Isn’t this a contradiction?  There is no contradiction between holding on during market downturns and building portfolios that are unlikely to keep pace with a bear market free-fall.  You hold on because no living person knows when the stock markets will recover, but history tells us that they always do seem to recover and eventually deliver returns that are higher, on average, than the returns you get when the money is safely stored under your mattress. 

 

But you also pay attention to downturns because the further your portfolio falls, the harder it is to recover.  There’s actually a rational reason why you tend to fear losses more than you enjoy your gains.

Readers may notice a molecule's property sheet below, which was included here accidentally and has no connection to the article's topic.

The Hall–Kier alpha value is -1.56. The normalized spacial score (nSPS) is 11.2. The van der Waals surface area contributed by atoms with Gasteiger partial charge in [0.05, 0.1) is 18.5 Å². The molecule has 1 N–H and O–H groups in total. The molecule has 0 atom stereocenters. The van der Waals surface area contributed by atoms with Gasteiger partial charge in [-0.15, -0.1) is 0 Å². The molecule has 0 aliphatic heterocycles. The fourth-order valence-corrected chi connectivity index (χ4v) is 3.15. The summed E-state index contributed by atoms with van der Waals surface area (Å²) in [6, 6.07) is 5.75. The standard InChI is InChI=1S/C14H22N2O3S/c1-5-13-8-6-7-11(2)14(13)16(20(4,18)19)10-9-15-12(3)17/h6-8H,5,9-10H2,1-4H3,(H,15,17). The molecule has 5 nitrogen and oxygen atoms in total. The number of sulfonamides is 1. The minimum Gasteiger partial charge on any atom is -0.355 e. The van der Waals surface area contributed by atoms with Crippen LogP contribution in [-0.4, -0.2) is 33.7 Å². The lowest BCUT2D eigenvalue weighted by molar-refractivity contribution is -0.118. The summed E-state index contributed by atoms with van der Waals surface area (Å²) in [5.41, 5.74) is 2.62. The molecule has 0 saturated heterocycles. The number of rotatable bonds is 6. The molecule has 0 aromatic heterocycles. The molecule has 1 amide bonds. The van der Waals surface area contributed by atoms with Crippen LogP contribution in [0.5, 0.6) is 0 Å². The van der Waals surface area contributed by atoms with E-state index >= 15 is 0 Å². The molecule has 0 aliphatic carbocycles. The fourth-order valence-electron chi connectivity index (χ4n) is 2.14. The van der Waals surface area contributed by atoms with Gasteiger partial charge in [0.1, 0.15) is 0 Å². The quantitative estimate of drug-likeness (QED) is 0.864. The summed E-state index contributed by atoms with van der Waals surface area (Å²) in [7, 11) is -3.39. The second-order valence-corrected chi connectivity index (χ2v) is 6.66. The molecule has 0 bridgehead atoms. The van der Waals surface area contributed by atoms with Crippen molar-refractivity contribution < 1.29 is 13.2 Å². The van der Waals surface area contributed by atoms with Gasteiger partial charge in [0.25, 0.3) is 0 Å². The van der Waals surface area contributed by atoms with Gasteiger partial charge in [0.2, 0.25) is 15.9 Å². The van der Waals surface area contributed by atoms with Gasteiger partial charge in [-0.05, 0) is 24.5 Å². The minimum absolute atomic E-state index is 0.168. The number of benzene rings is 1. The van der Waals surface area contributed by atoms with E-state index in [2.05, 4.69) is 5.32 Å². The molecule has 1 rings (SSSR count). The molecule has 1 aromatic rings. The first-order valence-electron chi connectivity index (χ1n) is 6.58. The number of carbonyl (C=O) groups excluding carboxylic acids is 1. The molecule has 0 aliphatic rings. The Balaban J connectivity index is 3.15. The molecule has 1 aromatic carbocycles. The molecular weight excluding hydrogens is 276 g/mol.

The mathematics show the asymmetrical effect of losses vs. gains.  If your $1 million portfolio loses 10%, falling to $900,000, then it requires an 11.11% gain to get you back where you started.  It doesn’t seem fair, but that’s how it is.  A 20% loss requires a 25% gain, and if your portfolio were to drop 40%, you’d need a subsequent 66.67% gain to climb back to your original $1 million nest egg.

 

Chances are, you know how we fortify portfolios against losses: we include a variety of different types of assets–including bonds which, against every single market prediction at the start of the year, are actually delivering positive returns almost all the way across the maturity spectrum.   We include foreign stocks, which haven’t exactly been knocking the lights out this year, but which will, someday, offer strong gains when the U.S. markets are weakening.  All of these different movements tend to have a calming effect on the portfolio’s returns, not always in every circumstance, but fairly reliably over time.